Assessing the Dark Side of Craigslist

February 10, 2008 10:16 AM
by findingDulcinea Staff
Some think Craigslist’s lax registration policies make its owners responsible for the growing number of crimes committed using the site. The courts disagree.

30-Second Summary

Craigslist is the seventh most popular English-language Web site in the world, according its own statistics. But it has also been a tool in a growing number of crimes, such as prostitution, child exploitation, and the theft of property and identities.

The most recent case involved a woman who advertised for hitmen on the site. She wanted them to kill the wife of a man she was having an affair with.

Although FBI cybercrime units monitor Craigslist daily, its estimated 12 million ads and 15 million viewers can make policing it difficult.

There have been many lawsuits brought against the site’s operators, arguing that they should be responsible for what is posted on the site. But a judge has yet to find the owners liable, The Portland Tribune reports.

In fact, Newsweek writes that Craigslist has a good record of policing itself and cooperating with investigations.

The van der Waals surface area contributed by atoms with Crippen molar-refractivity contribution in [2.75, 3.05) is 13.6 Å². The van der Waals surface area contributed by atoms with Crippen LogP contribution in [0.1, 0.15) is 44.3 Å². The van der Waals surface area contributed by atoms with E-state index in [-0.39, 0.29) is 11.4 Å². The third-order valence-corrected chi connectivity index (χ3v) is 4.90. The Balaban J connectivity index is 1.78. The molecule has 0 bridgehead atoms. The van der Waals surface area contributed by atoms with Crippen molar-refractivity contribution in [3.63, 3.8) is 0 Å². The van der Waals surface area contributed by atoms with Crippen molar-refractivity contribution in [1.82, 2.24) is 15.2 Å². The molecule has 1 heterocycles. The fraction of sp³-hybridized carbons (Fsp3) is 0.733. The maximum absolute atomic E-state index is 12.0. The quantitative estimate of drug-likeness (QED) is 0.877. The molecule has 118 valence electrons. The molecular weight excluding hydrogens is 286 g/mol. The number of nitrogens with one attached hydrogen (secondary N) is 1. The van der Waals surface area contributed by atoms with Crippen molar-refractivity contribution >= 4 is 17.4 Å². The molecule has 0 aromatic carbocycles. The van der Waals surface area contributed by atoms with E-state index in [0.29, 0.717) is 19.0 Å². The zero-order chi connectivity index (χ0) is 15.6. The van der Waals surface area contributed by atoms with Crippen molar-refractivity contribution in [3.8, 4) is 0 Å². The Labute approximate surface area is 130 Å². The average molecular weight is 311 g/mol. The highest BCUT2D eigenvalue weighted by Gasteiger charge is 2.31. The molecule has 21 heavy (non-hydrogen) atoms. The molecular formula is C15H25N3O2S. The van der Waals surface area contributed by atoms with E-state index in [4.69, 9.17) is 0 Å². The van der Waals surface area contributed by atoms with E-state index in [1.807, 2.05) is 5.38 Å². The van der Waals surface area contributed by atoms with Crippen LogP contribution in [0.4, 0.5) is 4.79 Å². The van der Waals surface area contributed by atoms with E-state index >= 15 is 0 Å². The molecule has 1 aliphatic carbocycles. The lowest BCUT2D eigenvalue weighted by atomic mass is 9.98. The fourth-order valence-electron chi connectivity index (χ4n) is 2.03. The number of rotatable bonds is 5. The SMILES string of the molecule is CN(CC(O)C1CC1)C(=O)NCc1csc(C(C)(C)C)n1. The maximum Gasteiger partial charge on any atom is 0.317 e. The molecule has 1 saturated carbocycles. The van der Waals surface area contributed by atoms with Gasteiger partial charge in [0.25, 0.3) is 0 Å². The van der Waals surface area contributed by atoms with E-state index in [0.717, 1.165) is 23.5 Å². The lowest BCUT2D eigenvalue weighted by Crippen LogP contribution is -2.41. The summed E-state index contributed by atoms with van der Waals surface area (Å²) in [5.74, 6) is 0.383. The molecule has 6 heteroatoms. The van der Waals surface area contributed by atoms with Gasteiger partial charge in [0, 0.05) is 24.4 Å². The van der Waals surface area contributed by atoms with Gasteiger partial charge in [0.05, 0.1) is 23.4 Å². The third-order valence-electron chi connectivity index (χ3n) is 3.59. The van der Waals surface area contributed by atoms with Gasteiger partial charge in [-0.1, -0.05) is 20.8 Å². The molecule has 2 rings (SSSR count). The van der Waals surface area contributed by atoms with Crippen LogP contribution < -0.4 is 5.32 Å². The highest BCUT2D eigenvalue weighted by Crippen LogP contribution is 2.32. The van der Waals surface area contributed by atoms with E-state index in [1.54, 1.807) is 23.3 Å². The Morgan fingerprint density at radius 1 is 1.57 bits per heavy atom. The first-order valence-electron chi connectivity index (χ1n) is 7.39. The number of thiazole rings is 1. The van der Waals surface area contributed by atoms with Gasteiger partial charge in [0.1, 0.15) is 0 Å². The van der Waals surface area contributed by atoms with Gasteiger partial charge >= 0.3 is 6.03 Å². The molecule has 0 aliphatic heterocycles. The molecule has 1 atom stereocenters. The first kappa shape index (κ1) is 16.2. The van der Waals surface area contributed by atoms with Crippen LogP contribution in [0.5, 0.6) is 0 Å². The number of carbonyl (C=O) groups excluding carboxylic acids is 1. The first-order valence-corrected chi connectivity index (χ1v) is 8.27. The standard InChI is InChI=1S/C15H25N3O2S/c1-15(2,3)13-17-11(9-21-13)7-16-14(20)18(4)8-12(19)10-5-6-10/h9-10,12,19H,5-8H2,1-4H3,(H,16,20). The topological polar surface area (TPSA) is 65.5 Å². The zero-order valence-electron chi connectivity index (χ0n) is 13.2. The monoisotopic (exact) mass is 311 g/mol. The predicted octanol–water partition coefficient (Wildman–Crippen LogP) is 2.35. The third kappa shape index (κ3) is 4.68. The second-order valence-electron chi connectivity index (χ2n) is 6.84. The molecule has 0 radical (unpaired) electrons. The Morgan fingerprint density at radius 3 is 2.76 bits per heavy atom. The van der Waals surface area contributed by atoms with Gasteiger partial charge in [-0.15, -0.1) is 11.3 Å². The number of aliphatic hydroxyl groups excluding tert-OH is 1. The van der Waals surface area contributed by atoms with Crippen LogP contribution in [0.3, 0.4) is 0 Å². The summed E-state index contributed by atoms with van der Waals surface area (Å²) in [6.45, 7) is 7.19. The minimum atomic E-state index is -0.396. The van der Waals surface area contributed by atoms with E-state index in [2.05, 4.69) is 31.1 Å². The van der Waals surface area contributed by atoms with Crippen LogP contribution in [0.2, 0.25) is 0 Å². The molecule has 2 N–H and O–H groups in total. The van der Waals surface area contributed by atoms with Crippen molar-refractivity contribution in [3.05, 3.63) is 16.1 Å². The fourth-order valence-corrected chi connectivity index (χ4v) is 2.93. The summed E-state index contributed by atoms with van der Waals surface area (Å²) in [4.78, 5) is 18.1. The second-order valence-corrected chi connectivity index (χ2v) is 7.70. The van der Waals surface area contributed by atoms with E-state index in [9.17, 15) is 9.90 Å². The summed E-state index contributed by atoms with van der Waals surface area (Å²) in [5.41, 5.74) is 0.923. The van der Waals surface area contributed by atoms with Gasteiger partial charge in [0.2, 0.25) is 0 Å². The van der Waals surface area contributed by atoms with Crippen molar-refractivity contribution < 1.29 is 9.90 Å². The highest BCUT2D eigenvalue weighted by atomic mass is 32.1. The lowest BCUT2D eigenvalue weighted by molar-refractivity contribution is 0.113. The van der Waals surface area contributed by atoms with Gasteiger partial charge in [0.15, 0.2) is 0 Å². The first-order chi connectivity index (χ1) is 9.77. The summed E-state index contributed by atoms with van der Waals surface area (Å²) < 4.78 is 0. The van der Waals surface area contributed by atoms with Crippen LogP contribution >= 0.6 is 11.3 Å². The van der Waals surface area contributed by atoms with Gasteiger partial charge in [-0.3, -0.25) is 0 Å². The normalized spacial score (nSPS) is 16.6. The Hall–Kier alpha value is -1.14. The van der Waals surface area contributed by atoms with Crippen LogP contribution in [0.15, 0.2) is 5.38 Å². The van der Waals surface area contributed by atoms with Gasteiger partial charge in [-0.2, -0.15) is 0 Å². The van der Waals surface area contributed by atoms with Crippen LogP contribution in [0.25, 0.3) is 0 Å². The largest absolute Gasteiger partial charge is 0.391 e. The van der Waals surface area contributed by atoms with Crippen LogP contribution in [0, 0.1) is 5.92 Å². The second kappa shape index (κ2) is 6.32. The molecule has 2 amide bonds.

The site’s chief executive and programmer Jim Buckmaster says no more crime is perpetrated through Craigslist than in the world at large. He adds, “With literally billions of positive human interactions facilitated by Craigslist, it is quite remarkable how little crime is associated with the site.”

However, many disagree. Kelly O’Connell, an editor at Internet law consultancy Internet Business Law Services, thinks the classifieds site attracts so much crime because users are not required to enter any personal information in order to use its services. 

Trench Reynolds, who runs, a blog tracking Craigslist-related crime, says the site operates like “the inmates are running the asylum.”

Although social-networking site MySpace has also been criticized for its slack monitoring policies, it has recently adopted more stringent security measures to protect underage users and deter child molesters.

Headline Links: Recent Craigslist crimes

Opinion & Analysis: ‘Craigslist or Crimeslist?’


Related Topics: MySpace moves to protect underage users


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